Meredith Monk. Photo courtesy Duke Performances.
That was Meredith Monk, high priestess of performance art, speaking on Oct. 25 in the auditorium of Duke University’s Nasher Museum of Art. Monk is in Durham for a two-week residency sponsored by Duke Performances, which will culminate with two performances in which she will revisit her important 1973 work, Education of the Girlchild. In the meantime, Duke Performances is contributing to the greater cultural good by providing Monk and her ensemble time and a theater in which to develop new work. Universities have become the great patrons of new performing arts, and generally they get the glory of premiering the new work. But occasionally, they do something even more generous–they give with no expectation of immediate return. This is not the first time Duke Performances has provided such sustenance to important artists; DP deserves thanks from all of us for this kind of magnanimity. Their generosity extends to the community off-campus, too. Last night’s engrossing program, “Archeology of An Artist,” in which Monk talked, sang and showed video clips for 2 hours, was free. Even the parking.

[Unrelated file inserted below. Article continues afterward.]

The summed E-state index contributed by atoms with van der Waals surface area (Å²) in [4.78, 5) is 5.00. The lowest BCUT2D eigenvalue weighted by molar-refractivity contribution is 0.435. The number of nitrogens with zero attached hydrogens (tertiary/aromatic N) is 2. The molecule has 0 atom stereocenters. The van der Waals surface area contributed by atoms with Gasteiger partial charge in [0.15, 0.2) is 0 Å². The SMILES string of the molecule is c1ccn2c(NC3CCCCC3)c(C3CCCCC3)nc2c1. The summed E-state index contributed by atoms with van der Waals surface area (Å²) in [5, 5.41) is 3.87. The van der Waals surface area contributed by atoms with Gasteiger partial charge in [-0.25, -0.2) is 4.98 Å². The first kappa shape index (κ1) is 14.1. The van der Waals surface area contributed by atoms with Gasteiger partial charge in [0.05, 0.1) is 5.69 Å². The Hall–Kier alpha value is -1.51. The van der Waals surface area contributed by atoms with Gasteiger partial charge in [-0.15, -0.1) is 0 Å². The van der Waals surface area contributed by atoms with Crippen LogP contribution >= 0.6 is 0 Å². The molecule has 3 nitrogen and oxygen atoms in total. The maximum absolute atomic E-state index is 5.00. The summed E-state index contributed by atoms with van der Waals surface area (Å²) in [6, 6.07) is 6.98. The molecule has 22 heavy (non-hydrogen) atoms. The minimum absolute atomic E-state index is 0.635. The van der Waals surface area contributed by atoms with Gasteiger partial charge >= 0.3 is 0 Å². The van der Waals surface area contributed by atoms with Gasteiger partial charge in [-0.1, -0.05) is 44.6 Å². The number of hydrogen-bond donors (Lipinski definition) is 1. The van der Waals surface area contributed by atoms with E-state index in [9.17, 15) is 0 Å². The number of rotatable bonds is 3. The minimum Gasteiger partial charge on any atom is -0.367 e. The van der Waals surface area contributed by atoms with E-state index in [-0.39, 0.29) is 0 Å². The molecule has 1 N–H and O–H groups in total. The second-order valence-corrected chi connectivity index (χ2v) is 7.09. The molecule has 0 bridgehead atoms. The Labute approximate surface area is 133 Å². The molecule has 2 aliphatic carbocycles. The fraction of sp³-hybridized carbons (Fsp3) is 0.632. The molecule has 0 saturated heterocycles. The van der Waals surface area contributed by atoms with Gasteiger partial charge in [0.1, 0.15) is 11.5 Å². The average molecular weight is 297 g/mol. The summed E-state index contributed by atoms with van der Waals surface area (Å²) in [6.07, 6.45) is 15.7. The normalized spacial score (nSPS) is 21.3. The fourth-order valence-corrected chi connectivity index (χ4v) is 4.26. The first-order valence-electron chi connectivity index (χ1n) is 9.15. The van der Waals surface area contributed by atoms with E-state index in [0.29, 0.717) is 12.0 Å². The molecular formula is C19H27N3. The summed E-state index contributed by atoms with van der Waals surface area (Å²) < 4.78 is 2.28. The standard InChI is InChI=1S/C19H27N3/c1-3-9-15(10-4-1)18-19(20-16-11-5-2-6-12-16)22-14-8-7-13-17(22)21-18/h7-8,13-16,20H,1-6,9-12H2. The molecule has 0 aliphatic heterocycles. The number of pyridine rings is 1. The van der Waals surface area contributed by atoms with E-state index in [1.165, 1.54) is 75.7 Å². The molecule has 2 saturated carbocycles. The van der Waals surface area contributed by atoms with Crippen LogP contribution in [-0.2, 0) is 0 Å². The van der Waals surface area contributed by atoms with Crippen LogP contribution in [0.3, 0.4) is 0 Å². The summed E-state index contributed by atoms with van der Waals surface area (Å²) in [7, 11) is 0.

Meredith Monk is almost 70 years old. She has been making her unique art for nearly 50 years, and is still in the avant-garde. She looks like she could live forever; her generous, acute mind is working full-tilt, and her voice is still very fine. But one day she will sing her last song (perhaps it will be “The Last Song,” from her work Impermanence) and you will kick yourself into next week if you have missed your opportunity to hear and see her. Nov. 2 and 3, Reynolds Theater. If nothing else, you will get a chance to better understand how her exploratory works have encouraged recent edge work like Maya Beiser’s CelloOpera, or Shen Wei’s painted dancers in the NCMA last summer. (Note: Monk’s percussionist, John Hollenbeck, will perform in Reynolds with his Large Ensemble on Dec. 8.)
Chris Vitiello has a good piece in this week’s Indyweek on Monk, and Duke Performances has a wonderful two-part interview with her on its blog, The Thread, so I’m just going to list some of last night’s compelling quotes.
“Singing was my early language. I sang before I read, before I spoke.”
“I was learning my body through music.”
“I went to New York in the mid-60s–it was a rich time for cross-media and breaking the boundaries of forms.”
“It was an imperative for me to integrate these forms…that was a way to counterbalance the fragmentation of our culture.”
“I try to start from zero. Each piece is a world I have to discover. It’s a little like being a detective.”
“Making artwork is very much the same practice as living life. When curiosity comes in, fear starts to go away.”
“I always have thought of my performance work as sacred, spiritual work.”
“I feel very privileged to be an artist, working with the un-nameable.”
“I try to connect to the magic in our ordinary world.”